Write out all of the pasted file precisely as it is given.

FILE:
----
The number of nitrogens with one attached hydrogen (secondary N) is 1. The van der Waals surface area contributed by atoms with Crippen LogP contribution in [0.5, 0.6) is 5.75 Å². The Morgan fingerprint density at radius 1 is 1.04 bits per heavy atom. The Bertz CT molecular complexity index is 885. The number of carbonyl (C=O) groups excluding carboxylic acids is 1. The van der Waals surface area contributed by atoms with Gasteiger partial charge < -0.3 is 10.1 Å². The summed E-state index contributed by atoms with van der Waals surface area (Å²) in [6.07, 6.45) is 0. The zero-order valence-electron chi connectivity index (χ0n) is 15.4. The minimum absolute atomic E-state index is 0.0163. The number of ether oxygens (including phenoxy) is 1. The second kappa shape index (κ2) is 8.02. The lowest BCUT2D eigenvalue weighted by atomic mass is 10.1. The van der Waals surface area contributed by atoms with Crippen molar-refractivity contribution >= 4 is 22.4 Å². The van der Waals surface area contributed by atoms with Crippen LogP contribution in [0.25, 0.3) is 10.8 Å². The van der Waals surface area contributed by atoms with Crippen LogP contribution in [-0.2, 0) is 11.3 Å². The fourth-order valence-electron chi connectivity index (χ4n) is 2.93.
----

The number of nitrogens with one attached hydrogen (secondary N) is 1. The van der Waals surface area contributed by atoms with Crippen LogP contribution in [0.5, 0.6) is 5.75 Å². The Morgan fingerprint density at radius 1 is 1.04 bits per heavy atom. The Bertz CT molecular complexity index is 885. The number of carbonyl (C=O) groups excluding carboxylic acids is 1. The van der Waals surface area contributed by atoms with Gasteiger partial charge < -0.3 is 10.1 Å². The summed E-state index contributed by atoms with van der Waals surface area (Å²) in [6.07, 6.45) is 0. The zero-order valence-electron chi connectivity index (χ0n) is 15.4. The minimum absolute atomic E-state index is 0.0163. The number of ether oxygens (including phenoxy) is 1. The second kappa shape index (κ2) is 8.02. The lowest BCUT2D eigenvalue weighted by atomic mass is 10.1. The van der Waals surface area contributed by atoms with Crippen molar-refractivity contribution >= 4 is 22.4 Å². The van der Waals surface area contributed by atoms with Crippen LogP contribution in [0.25, 0.3) is 10.8 Å². The van der Waals surface area contributed by atoms with Crippen LogP contribution in [-0.2, 0) is 11.3 Å². The fourth-order valence-electron chi connectivity index (χ4n) is 2.93.